Synchronicity at Duke
Remembering the days of parapsychology research in the Rhine lab
When C.G. Jung wrote about human extra-sensory connections in Synchronicity, most of the first half of the book covered research conducted at Duke University. Author Shirley Jackson grounded her horror story The Haunting of Hill House in real-life fact by citing Duke research using ESP cards (see video below).
This wasn't something that could have been predicted in Duke's early days. It isn't even something that gets talked a lot about at Duke anymore. However, it wasn't long ago that in popular culture, Duke was well-known as a center of parapsychology research.
Now the story of J.B. and Louisa Rhine and parapsychology research at Duke has been told by author Stacy Horn in Unbelievable: Investigations Into Ghosts, Poltergeists, Telepathy and Other Unseen Phenomena from the Duke Parapsychology Laboratory.
Horn came to Duke's Rare Book Room Thursday to discuss Rhine's research and her new book. When she started exploring the Rhine papers in Duke's Special Collections Library, Horn said she "expected to find ghosts and poltergeists."
What she found, she said, was science and long discussions of statistics and experimental procedures. She also discovered lots of letters from people dealing with phenomena they couldn't understand.
"I found letters from Albert Einstein," Horn said. "I found letters from ordinary people. Whenever anything strange happened, Duke was where people wrote. The underlying message of every letter was, ‘help me.'
"My book came out of the letters that these people wrote."
Rhine came to Duke in 1927 to work with his mentor William McDougall. He was already famous in the press for his application of the scientific method on the study of mediums and for his expose of a well-known Boston medium named Margery.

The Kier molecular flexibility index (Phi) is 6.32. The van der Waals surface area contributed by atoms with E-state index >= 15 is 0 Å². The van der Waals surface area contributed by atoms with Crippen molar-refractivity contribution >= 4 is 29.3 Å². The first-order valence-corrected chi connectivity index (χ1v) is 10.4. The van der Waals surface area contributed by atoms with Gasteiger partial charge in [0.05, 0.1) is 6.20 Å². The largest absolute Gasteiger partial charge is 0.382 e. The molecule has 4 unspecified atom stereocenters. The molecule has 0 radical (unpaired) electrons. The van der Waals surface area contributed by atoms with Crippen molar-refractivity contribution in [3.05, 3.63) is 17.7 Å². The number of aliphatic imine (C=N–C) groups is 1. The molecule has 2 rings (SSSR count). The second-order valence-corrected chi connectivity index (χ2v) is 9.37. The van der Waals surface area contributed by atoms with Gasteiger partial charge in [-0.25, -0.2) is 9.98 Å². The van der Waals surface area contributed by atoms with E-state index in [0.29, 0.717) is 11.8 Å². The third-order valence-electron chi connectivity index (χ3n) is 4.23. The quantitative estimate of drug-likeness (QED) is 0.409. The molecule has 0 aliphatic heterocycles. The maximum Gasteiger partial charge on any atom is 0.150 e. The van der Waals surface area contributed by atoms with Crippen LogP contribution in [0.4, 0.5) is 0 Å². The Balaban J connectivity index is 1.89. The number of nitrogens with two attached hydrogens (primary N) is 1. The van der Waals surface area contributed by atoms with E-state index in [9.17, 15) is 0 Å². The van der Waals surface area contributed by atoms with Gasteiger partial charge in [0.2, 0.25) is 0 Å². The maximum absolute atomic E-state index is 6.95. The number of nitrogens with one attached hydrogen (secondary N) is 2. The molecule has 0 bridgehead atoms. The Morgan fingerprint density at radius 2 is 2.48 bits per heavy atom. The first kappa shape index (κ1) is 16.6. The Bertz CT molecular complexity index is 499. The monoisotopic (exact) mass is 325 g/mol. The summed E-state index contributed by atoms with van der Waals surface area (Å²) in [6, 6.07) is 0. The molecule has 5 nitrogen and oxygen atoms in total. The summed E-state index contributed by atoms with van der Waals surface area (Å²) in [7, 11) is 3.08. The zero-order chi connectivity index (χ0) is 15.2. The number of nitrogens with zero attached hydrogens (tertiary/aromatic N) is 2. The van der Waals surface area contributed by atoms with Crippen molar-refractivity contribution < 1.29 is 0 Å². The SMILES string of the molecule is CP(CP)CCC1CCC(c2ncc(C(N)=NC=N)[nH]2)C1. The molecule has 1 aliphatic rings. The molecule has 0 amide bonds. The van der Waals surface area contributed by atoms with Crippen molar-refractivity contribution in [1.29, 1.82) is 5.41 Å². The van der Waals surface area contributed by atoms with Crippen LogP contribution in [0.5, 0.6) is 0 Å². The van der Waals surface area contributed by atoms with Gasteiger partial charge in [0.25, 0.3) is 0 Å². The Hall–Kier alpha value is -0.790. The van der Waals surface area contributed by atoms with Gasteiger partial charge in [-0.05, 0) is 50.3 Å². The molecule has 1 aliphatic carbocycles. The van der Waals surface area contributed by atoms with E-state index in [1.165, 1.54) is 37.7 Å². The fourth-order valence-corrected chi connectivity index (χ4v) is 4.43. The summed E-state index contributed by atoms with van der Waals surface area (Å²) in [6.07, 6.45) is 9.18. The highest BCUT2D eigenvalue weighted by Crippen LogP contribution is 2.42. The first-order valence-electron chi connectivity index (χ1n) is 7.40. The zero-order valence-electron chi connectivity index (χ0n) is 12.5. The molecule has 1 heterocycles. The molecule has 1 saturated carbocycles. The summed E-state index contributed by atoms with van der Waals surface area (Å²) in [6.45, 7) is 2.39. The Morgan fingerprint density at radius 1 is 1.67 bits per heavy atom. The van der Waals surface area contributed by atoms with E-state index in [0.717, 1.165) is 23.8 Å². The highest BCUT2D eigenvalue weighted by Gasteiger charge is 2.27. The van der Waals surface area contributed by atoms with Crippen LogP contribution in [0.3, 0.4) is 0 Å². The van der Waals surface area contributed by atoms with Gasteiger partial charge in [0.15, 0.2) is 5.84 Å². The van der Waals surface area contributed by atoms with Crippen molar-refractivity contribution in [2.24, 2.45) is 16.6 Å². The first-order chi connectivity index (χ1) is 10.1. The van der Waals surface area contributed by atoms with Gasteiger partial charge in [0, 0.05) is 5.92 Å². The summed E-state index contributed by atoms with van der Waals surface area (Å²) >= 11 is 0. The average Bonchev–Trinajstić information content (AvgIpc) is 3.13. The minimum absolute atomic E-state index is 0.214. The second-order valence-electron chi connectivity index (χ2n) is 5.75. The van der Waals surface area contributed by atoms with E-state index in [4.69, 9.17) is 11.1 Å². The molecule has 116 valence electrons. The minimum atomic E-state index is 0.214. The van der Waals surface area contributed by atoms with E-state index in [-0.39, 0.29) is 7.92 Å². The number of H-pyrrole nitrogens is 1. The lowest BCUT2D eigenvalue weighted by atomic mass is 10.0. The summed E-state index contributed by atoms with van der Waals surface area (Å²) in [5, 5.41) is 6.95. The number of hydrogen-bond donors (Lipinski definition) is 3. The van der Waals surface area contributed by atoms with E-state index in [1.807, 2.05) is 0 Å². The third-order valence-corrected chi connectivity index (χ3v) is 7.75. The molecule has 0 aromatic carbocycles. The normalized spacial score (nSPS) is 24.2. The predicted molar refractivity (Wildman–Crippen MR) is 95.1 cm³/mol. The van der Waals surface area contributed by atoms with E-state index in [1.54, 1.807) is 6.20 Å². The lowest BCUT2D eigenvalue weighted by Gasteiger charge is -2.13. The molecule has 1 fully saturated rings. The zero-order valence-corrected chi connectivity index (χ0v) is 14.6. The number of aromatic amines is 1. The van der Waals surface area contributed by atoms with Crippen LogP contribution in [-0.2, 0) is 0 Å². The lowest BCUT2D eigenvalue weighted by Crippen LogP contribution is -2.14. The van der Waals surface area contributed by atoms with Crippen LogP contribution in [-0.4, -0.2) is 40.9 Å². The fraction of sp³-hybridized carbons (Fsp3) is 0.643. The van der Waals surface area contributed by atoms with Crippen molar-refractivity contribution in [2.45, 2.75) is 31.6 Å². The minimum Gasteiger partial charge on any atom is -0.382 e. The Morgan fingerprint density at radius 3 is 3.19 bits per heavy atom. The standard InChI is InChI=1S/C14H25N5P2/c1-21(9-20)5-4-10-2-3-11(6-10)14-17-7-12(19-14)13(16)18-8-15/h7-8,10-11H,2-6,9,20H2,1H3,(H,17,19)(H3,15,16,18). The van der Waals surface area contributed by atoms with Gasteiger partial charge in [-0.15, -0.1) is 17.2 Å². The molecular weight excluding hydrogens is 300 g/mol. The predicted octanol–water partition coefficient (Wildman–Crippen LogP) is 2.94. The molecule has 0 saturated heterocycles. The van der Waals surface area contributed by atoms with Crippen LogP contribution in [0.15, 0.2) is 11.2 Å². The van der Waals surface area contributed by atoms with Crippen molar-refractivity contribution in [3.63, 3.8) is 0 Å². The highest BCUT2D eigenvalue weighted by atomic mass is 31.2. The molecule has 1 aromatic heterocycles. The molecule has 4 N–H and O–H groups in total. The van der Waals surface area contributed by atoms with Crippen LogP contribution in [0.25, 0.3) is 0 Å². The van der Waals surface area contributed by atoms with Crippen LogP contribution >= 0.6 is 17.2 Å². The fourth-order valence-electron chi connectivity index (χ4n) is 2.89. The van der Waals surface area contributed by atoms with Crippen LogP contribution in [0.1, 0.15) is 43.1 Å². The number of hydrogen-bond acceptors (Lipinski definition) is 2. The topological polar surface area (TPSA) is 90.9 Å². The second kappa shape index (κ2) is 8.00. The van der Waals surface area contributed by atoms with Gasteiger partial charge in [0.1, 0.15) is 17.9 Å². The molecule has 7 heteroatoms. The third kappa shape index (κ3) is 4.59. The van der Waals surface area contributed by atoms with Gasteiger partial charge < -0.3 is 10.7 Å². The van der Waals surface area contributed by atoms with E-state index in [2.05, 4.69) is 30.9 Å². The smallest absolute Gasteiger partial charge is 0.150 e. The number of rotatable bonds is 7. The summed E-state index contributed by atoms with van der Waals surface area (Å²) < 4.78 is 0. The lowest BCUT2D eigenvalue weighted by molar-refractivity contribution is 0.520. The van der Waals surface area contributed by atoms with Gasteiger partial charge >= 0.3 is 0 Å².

At Duke, he developed experimental methodology for parapsychology, concentrating in the areas of telepathy, psychokinesis, clairvoyance and precognition. Publication of a 1934 book on extra-sensory perception -- based on research using Duke students and local residents -- made him famous.
"He became a rock star," Horn said. "By 1935, anyone interested in this field was talking about his lab."
Over the next three decades, Rhine and lab colleagues corresponded with Einstein and Jung and celebrities such as Jackie Gleason. The Rockefeller Foundation, Alfred P. Sloan (of General Motors and Sloan-Kettering fame) and the military provided support, Horn said. The CIA bought ESP cards from him, Horn said.
They did research on students, residents, faculty members and all sorts of animals. The military funded research on honing pigeons to see if they had telepathic powers, Horn said.
They investigated police reports of poltergeist episodes in New Jersey. They were in contact with a priest whose exorcism of a young boy was later the basis of William Peter Blatty's book The Exorcist.
"He got missing persons letters," Horn said. "People wrote him asking for his help finding the Boston Strangler. In the letters with (the exorcist) priest, the priest described an incident in which the kid was sitting in a chair and words appeared on the skin. Then the chair slides back and falls against the wall. In many ways, this was like every other letter Rhine received -- ‘Something weird happened, can you please help me.'"
But what did it add up to? Horn said Rhine changed discussion about ghosts and poltergeists and mediums. When he started, Arthur Conan Doyle was publishing as fact photographs of fairies.
"When Rhine applied the scientific method, he ended the idea of mediums or fairies or parlor tricks," Horn said.
However, his research for the most part remains unduplicated, an essential element of accepted science. Rhine himself believed spiritual powers to be uncontrollable, and he never developed a theory of how such powers worked.
To the end of his career, Rhine remained in a difficult place, Horn said. Scientists rejected his research, and the public kept hoping it would lead to powers Rhine would not promise, such as communication with the dead.
Horn, however, says she has an open mind about the research.
"I'm not a scientist, but I can't dismiss the evidence. It points to the possibility that there seems to be another source of information out there in the world," she said. "We don't know how it's transmitted, but experiments show that there are information processes out there that some people pick up on that we don't understand."